June 4 and the crimes of Nazism
Chang Ping says outrage over a German article highlights the suffering of those silenced by history
Ding Zilin, the founder of the support group Tiananmen Mothers, asked recently: "Would Mr Frank Sieren please ask his ancestors what Nazism means?"
She said this after Sieren, the Beijing correspondent of German broadcaster Deutsche Welle, published an article titled "From Tiananmen to Leipzig" on the broadcaster's website on June 4. In the article, he likened the Tiananmen crackdown to a mere "slip" in Chinese contemporary history and said "we might never know what actually happened in Beijing 25 years ago".
He said Western media had treated the Chinese communist government unfairly over the issue, which should be looked at fairly and realistically.
Sieren's article angered many people, including the then leaders of the student movement Wang Dan and Wuer Kaixi, human rights lawyer Teng Biao and members of Tiananmen Mothers, who suffered as a result of the crackdown.
Many have issued petitions and statements in protest, and made the link to Nazism in their objections. Former student leader Zhou Fengsuo put it this way: "Sieren's article is an insult to the victims of the Tiananmen crackdown. It's the equivalent of a denial of the Holocaust in Germany."
Some German people have also signed the letter of protest, but would they agree that the June 4 crackdown is essentially the same as the Holocaust?
This is questionable. In its reply to protesters, Deutsche Welle emphasised that it welcomed a plurality of values and supported different opinions. It said Sieren's view - which differed from those denouncing the Chinese Communist Party - was also very important.
While the German broadcaster did not deny the fact that 25 years ago the Communist Party had ordered the tanks to roll into the streets and square of the capital city to brutally suppress the peaceful protests of students and ordinary people, it apparently thinks that the crackdown is different from the Nazi oppression and therefore open to debate.
After all, as it well knows, it is a crime in Germany to deny the Holocaust and defend the Nazis.
Take English historian David Irving, who wrote many books, including the controversial 1977 Hitler's War, to try to vindicate the Nazis. He did not use the word "Holocaust" in the book because he believed Hitler had been treated unfairly as there was, according to him, no evidence to show he had actually ordered the mass murder of Jews.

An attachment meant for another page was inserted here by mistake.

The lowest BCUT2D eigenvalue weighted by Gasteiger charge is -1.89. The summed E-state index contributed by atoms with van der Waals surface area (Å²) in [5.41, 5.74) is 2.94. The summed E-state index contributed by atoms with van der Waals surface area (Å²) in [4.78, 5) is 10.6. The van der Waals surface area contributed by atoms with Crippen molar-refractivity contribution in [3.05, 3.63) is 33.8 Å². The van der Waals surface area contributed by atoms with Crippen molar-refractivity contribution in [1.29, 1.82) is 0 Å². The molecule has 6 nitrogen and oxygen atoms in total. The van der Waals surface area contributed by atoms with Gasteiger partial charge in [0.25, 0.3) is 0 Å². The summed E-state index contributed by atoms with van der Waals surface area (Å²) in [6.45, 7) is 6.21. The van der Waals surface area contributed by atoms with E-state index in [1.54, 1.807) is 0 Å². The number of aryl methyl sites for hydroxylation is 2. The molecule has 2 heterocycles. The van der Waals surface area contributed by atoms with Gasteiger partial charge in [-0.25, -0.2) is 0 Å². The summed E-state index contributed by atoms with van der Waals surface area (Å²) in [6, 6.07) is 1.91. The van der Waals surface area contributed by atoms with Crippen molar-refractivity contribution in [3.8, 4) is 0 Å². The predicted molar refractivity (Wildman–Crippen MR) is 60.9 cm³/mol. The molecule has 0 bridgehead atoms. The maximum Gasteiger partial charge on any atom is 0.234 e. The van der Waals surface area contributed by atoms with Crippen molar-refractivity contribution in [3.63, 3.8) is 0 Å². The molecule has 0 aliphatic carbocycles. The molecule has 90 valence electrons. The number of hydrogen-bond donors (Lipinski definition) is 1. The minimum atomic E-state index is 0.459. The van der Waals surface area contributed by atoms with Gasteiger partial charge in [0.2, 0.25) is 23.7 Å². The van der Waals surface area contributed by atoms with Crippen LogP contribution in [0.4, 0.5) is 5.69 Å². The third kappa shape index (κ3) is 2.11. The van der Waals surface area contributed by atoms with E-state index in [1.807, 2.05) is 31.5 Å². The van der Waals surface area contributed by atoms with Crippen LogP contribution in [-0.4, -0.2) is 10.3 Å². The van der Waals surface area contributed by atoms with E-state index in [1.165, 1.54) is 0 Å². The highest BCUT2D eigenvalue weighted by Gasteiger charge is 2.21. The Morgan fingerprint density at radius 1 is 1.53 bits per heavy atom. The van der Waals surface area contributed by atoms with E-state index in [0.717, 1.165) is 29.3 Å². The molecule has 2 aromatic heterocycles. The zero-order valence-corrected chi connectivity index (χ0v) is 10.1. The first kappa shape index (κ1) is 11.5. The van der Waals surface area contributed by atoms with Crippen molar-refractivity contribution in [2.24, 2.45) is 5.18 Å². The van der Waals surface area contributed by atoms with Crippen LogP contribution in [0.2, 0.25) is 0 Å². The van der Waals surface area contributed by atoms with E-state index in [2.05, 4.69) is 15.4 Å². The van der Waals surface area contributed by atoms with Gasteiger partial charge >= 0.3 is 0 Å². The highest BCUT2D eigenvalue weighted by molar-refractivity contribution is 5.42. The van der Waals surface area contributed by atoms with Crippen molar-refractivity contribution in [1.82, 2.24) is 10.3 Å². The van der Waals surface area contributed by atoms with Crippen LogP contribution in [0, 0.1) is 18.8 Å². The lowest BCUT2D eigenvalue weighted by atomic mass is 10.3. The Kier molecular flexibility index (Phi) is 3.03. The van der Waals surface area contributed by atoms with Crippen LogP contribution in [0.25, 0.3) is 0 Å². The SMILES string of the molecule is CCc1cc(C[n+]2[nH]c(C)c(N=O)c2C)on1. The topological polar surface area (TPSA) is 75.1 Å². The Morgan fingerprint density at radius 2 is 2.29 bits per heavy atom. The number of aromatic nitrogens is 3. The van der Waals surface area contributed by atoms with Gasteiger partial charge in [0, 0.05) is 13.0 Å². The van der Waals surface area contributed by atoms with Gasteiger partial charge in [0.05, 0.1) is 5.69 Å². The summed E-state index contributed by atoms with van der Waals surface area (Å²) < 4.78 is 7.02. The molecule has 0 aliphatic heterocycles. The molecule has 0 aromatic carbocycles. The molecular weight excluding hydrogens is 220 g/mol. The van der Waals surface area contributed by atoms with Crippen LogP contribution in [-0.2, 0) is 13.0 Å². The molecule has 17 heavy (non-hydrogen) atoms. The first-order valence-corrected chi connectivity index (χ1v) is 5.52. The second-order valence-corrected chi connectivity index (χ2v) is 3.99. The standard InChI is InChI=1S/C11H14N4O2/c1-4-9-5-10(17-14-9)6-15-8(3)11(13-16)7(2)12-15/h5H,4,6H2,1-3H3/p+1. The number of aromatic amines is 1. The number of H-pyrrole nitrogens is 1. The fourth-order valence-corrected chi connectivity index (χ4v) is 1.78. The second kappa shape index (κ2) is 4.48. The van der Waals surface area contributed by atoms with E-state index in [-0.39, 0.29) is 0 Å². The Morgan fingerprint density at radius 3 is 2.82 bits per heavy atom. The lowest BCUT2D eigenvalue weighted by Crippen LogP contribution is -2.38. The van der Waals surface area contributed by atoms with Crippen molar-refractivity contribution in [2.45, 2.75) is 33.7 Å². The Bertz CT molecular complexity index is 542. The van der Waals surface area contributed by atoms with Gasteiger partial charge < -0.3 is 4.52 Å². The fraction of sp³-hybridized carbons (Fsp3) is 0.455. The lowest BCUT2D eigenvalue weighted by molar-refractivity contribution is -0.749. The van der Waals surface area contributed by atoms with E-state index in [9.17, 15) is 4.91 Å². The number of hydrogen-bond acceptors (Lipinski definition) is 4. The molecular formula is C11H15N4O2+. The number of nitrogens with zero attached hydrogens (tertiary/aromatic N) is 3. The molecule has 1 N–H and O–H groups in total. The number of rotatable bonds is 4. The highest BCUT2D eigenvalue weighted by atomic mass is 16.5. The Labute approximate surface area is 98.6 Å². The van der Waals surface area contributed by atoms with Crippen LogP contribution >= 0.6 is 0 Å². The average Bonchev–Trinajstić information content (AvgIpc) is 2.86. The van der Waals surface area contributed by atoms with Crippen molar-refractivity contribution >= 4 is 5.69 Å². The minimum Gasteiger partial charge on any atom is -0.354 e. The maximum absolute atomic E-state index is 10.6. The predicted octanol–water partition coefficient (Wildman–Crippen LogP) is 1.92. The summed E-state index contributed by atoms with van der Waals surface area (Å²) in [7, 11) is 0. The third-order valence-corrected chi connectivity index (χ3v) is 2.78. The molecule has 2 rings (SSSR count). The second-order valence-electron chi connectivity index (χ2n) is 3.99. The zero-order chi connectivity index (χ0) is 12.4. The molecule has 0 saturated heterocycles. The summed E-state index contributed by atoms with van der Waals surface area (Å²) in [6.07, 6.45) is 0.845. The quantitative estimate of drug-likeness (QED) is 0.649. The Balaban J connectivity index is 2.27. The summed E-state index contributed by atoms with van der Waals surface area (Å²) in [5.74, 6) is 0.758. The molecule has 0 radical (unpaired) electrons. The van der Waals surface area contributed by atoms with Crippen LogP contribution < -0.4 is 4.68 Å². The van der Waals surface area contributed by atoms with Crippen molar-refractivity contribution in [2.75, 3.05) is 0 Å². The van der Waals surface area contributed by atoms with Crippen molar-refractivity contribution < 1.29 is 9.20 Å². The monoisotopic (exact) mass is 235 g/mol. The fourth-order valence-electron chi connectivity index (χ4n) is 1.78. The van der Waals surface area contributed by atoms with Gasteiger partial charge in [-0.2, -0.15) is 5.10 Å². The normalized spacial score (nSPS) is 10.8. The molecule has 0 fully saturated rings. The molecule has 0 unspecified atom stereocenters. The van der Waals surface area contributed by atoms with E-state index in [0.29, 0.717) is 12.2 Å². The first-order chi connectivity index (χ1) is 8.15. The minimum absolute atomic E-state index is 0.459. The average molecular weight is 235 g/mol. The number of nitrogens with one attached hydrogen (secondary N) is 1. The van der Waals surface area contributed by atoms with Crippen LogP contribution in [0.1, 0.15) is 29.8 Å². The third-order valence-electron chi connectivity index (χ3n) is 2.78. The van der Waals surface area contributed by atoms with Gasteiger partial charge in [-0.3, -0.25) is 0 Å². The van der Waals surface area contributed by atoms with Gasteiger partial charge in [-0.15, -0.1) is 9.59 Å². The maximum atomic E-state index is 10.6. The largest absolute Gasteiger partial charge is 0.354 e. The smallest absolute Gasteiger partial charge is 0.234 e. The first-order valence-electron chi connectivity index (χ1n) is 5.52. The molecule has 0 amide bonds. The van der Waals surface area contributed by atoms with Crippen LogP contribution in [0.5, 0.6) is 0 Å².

Irving asked whether six million Jews were really killed, and said that Hitler's pain at the sacrifice of his countrymen was proof that he was not so hard-hearted.
The revisionist historian has been banned from entering Australia, Canada, Italy and Germany. He was convicted in Austria for denying the Holocaust and sentenced to three years in jail (he served 13 months).
Some commentators have also compared Mao Zedong with Joseph Stalin and Hitler.
In one essay that got him into trouble, economist Mao Yushi noted that during the 30 years of Mao's rule, some 50 million Chinese had died as hunger and turbulence rocked the country, a death toll approaching that of the second world war. Mao Yushi and his supporters no doubt think Mao Zedong was guilty of a worse crime than Hitler.
Perhaps this is something that victims of the Holocaust would rather not hear. To them, Hitler was the ultimate villain and Nazism an evil unequalled in human history.
Pain and suffering cannot and should not be compared, of course. The comparison with Nazism stood out only because the crimes of the Third Reich have been properly accounted for and denounced. More importantly, proclaiming the innocence of the Nazis is a crime punishable by law in Germany, France, Austria, Belgium and other countries, with the backing of the European Commission of Human Rights, the European Court of Human Rights and the United Nations Human Rights Committee.
Chinese protesters can only hope to see similar laws in their country.
However, the reality is that whenever a June 4 anniversary comes around, activists continue to be rounded up and free speech curtailed. Dissent is dangerous in China, now as then. By contrast, those who defend the crackdown and the ruling party's record these past 60 years can expect to be treated as good friends of the party.
No doubt this is like rubbing salt into the wounds of the family members of those who were killed in the crackdown.
History has given full account of some events of the past. Yet, for some others, such closure has been denied and the pain remains fresh. For the sake of those still suffering, the media should be more humane.
Chang Ping is a current affairs commentator writing on politics, society and culture. This commentary is translated from Chinese